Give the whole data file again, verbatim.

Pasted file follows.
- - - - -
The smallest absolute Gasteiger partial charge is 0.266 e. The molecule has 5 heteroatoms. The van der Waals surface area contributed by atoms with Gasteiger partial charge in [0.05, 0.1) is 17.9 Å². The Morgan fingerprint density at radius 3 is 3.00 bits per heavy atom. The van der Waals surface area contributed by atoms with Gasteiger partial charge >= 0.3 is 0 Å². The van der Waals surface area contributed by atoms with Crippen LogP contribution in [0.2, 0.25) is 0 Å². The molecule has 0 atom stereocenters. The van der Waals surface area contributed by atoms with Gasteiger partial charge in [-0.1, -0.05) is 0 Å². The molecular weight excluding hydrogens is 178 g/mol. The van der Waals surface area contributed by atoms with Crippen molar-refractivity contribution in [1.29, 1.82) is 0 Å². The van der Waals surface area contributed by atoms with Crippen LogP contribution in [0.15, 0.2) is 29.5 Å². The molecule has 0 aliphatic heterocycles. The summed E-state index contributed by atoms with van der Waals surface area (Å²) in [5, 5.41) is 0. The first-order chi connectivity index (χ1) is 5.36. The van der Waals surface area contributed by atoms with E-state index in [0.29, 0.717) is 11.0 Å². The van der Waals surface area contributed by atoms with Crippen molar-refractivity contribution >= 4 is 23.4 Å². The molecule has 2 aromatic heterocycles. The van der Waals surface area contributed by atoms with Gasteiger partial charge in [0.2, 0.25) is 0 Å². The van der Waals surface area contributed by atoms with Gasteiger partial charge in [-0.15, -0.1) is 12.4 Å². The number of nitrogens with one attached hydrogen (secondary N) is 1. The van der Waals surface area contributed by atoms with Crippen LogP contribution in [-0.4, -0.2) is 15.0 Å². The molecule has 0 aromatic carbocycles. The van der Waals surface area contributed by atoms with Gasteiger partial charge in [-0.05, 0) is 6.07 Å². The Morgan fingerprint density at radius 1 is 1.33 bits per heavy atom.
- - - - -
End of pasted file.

The smallest absolute Gasteiger partial charge is 0.266 e. The molecule has 5 heteroatoms. The van der Waals surface area contributed by atoms with Gasteiger partial charge in [0.05, 0.1) is 17.9 Å². The Morgan fingerprint density at radius 3 is 3.00 bits per heavy atom. The van der Waals surface area contributed by atoms with Gasteiger partial charge >= 0.3 is 0 Å². The van der Waals surface area contributed by atoms with Crippen LogP contribution in [0.2, 0.25) is 0 Å². The molecule has 0 atom stereocenters. The van der Waals surface area contributed by atoms with Gasteiger partial charge in [-0.1, -0.05) is 0 Å². The molecular weight excluding hydrogens is 178 g/mol. The van der Waals surface area contributed by atoms with Crippen molar-refractivity contribution in [1.29, 1.82) is 0 Å². The van der Waals surface area contributed by atoms with Crippen LogP contribution in [0.15, 0.2) is 29.5 Å². The molecule has 0 aliphatic heterocycles. The summed E-state index contributed by atoms with van der Waals surface area (Å²) in [5, 5.41) is 0. The first-order chi connectivity index (χ1) is 5.36. The van der Waals surface area contributed by atoms with E-state index in [0.29, 0.717) is 11.0 Å². The van der Waals surface area contributed by atoms with Crippen molar-refractivity contribution >= 4 is 23.4 Å². The molecule has 2 aromatic heterocycles. The van der Waals surface area contributed by atoms with Gasteiger partial charge in [0.2, 0.25) is 0 Å². The van der Waals surface area contributed by atoms with Gasteiger partial charge in [-0.15, -0.1) is 12.4 Å². The number of nitrogens with one attached hydrogen (secondary N) is 1. The van der Waals surface area contributed by atoms with Crippen LogP contribution in [-0.4, -0.2) is 15.0 Å². The molecule has 0 aromatic carbocycles. The van der Waals surface area contributed by atoms with Gasteiger partial charge in [-0.05, 0) is 6.07 Å². The Morgan fingerprint density at radius 1 is 1.33 bits per heavy atom.